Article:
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The glorious uncertainties of sport and business

One of the developing themes in our coverage human activities is the extent to which the popularity of different elite sports affects their participants’ careers, short or long, and either boosts or hinders their projected future development.

Not to place too fine a point upon it, many of the accompanying complexities and problems  arise from the impact of the business sector and the murky worlds of sporting agents, corrupt ruling body administrators,  the mega-bucks value of commercial rights deals and – in the modern era of global internet connectivity, social media, ‘influencers’ and impressionable youngsters deluding themselves that they too are just a whisker (and possibly a reality TV show appearance) away from joining the self-indulgent, luxury-filled, pampered lifestyles of their hero-superstars – the all-pervading but erroneous assumption that anyone can aspire to anything.

Overnight I came across a number of media stories that highlight some of the extravagances, issues, existential threats and absurdities that inhabit the world of global sport and so today I present Rusters with a pot pourri of examples:


First up, not least because it is perhaps the ‘biggest and most popular’ sport of all, here is a link to a piece by Miguel Delany on the dominant realpolitik actualités of the football world as appears today upon the website of – THE INDEPENDENT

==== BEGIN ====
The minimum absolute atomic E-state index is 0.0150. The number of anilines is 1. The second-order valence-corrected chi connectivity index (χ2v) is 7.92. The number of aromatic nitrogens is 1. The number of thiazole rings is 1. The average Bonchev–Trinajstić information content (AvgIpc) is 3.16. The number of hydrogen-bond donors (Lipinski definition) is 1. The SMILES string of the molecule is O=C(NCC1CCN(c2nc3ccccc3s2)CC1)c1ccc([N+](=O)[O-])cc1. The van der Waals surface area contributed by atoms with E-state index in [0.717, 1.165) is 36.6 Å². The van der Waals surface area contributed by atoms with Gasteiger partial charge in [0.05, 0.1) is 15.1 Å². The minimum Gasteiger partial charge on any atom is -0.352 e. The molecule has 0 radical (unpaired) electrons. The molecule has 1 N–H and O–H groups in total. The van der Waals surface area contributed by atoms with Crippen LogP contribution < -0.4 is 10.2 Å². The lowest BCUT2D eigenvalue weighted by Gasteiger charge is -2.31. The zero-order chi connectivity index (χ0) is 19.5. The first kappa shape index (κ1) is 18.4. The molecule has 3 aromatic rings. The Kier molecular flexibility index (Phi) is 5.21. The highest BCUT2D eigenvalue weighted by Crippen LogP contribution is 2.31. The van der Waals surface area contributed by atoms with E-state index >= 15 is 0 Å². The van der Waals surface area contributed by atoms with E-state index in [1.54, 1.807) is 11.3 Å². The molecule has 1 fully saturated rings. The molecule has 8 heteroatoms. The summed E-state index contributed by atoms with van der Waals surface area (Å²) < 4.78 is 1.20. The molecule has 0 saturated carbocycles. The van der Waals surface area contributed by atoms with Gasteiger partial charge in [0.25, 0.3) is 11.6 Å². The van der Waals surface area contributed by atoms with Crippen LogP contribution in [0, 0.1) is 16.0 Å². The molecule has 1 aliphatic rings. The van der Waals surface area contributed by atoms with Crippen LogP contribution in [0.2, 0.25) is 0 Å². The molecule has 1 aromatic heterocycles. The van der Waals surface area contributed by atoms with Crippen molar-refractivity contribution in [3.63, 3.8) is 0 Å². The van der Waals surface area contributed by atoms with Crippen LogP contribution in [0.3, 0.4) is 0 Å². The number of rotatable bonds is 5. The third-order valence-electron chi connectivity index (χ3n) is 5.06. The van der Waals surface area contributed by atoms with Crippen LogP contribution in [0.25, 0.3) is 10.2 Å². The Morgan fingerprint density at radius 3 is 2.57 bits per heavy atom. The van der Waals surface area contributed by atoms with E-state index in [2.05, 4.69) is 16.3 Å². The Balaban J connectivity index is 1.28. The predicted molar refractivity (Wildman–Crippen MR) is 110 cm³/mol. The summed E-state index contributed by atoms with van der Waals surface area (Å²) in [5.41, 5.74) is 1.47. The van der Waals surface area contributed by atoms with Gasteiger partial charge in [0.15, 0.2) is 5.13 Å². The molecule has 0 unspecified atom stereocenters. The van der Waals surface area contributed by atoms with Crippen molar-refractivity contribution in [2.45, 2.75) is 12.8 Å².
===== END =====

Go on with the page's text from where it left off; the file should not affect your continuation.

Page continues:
In contrast, here is a link to an article by Sean Ingle on the UK Athletics’ forthcoming struggle to retain even its – compared to football’s – few crumbs from the top table of commercial funding and ‘television rights’ sales, as appears today upon the website of – THE GUARDIAN



Next, a report by Jonathon McEvoy on the just-announced postponement (or even possibly cancellation) of this year’s Chinese Grand Prix due to the rapid expansion of the coronavirus epidemic, see here, on the website of the – DAILY MAIL



Our rugby correspondent Sarah McDonnell regularly reports on the inconsistencies, self-interested cabals and ‘inconvenient truths’ that infest the world of the oval ball game.

Here is another to add to the ever-growing list of charges that can be laid at the door of England’s ruling body the Rugby Football Union, whose officers – oblivious to the interests of the amateur grass-roots and semi-pro levels of their sport as they hob-knob with the movers and shakers of the elite professional game in their corporate boxes and enjoy their freebie group jaunts to away Six Nations internationals – have just announced a halving of the funding it provides annually to the second-tier (Championship) league clubs.

See here for a report by Gerard Meagher that appears today, again on the website of – THE GUARDIAN











About Tom Hollingworth

Tom Hollingsworth is a former deputy sports editor of the Daily Express. For many years he worked in a sports agency, representing mainly football players and motor racing drivers. Tom holds a private pilot’s licence and flying is his principal recreation. More Posts